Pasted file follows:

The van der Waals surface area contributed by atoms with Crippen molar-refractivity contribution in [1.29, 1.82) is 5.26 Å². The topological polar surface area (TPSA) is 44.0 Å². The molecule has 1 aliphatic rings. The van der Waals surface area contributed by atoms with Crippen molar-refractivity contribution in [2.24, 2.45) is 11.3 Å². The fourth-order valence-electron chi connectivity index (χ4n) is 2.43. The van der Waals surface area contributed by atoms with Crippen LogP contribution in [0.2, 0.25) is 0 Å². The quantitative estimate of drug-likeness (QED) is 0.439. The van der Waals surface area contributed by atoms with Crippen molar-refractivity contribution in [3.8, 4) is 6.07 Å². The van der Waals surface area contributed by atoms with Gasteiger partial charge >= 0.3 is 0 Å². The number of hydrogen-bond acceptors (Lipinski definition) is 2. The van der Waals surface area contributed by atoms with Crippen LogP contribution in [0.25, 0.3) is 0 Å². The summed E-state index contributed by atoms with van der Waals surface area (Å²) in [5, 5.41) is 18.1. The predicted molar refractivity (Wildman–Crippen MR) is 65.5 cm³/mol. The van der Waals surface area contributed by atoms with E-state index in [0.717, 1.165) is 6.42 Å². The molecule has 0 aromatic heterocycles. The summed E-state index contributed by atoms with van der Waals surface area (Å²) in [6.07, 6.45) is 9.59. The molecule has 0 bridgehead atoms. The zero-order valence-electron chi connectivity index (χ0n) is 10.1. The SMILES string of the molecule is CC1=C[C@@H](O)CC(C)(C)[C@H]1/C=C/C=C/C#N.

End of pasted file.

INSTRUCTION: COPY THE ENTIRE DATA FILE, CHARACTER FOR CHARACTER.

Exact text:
The van der Waals surface area contributed by atoms with Crippen molar-refractivity contribution in [1.29, 1.82) is 5.26 Å². The topological polar surface area (TPSA) is 44.0 Å². The molecule has 1 aliphatic rings. The van der Waals surface area contributed by atoms with Crippen molar-refractivity contribution in [2.24, 2.45) is 11.3 Å². The fourth-order valence-electron chi connectivity index (χ4n) is 2.43. The van der Waals surface area contributed by atoms with Crippen LogP contribution in [0.2, 0.25) is 0 Å². The quantitative estimate of drug-likeness (QED) is 0.439. The van der Waals surface area contributed by atoms with Crippen molar-refractivity contribution in [3.8, 4) is 6.07 Å². The van der Waals surface area contributed by atoms with Gasteiger partial charge >= 0.3 is 0 Å². The number of hydrogen-bond acceptors (Lipinski definition) is 2. The van der Waals surface area contributed by atoms with Crippen LogP contribution in [0.25, 0.3) is 0 Å². The summed E-state index contributed by atoms with van der Waals surface area (Å²) in [5, 5.41) is 18.1. The predicted molar refractivity (Wildman–Crippen MR) is 65.5 cm³/mol. The van der Waals surface area contributed by atoms with E-state index in [0.717, 1.165) is 6.42 Å². The molecule has 0 aromatic heterocycles. The summed E-state index contributed by atoms with van der Waals surface area (Å²) in [6.07, 6.45) is 9.59. The molecule has 0 bridgehead atoms. The zero-order valence-electron chi connectivity index (χ0n) is 10.1. The SMILES string of the molecule is CC1=C[C@@H](O)CC(C)(C)[C@H]1/C=C/C=C/C#N.